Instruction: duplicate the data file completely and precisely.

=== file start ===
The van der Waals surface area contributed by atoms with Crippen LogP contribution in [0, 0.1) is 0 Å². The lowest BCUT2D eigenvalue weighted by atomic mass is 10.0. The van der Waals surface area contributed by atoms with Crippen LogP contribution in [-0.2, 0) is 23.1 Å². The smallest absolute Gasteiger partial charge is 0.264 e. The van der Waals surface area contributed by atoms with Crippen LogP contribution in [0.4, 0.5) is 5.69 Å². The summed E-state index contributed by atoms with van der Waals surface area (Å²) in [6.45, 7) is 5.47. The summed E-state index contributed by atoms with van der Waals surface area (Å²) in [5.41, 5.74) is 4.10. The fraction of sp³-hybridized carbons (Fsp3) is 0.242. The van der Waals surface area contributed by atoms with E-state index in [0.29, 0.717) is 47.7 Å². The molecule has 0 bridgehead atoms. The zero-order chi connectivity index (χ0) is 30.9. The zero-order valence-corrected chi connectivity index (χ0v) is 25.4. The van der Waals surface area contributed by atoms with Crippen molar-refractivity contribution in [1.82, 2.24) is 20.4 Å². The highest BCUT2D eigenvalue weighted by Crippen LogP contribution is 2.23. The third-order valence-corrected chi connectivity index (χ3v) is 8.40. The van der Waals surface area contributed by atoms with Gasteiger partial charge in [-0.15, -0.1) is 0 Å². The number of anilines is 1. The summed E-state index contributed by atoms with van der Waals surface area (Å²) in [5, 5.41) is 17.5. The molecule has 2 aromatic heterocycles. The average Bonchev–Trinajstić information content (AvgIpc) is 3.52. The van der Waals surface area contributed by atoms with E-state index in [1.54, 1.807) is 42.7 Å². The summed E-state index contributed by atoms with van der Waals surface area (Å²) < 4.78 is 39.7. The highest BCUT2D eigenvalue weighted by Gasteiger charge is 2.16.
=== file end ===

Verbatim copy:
The van der Waals surface area contributed by atoms with Crippen LogP contribution in [0, 0.1) is 0 Å². The lowest BCUT2D eigenvalue weighted by atomic mass is 10.0. The van der Waals surface area contributed by atoms with Crippen LogP contribution in [-0.2, 0) is 23.1 Å². The smallest absolute Gasteiger partial charge is 0.264 e. The van der Waals surface area contributed by atoms with Crippen LogP contribution in [0.4, 0.5) is 5.69 Å². The summed E-state index contributed by atoms with van der Waals surface area (Å²) in [6.45, 7) is 5.47. The summed E-state index contributed by atoms with van der Waals surface area (Å²) in [5.41, 5.74) is 4.10. The fraction of sp³-hybridized carbons (Fsp3) is 0.242. The van der Waals surface area contributed by atoms with E-state index in [0.29, 0.717) is 47.7 Å². The molecule has 0 bridgehead atoms. The zero-order chi connectivity index (χ0) is 30.9. The zero-order valence-corrected chi connectivity index (χ0v) is 25.4. The van der Waals surface area contributed by atoms with Crippen molar-refractivity contribution in [1.82, 2.24) is 20.4 Å². The highest BCUT2D eigenvalue weighted by Crippen LogP contribution is 2.23. The third-order valence-corrected chi connectivity index (χ3v) is 8.40. The van der Waals surface area contributed by atoms with Gasteiger partial charge in [-0.15, -0.1) is 0 Å². The number of anilines is 1. The summed E-state index contributed by atoms with van der Waals surface area (Å²) in [5, 5.41) is 17.5. The molecule has 2 aromatic heterocycles. The average Bonchev–Trinajstić information content (AvgIpc) is 3.52. The van der Waals surface area contributed by atoms with E-state index in [1.54, 1.807) is 42.7 Å². The summed E-state index contributed by atoms with van der Waals surface area (Å²) < 4.78 is 39.7. The highest BCUT2D eigenvalue weighted by Gasteiger charge is 2.16.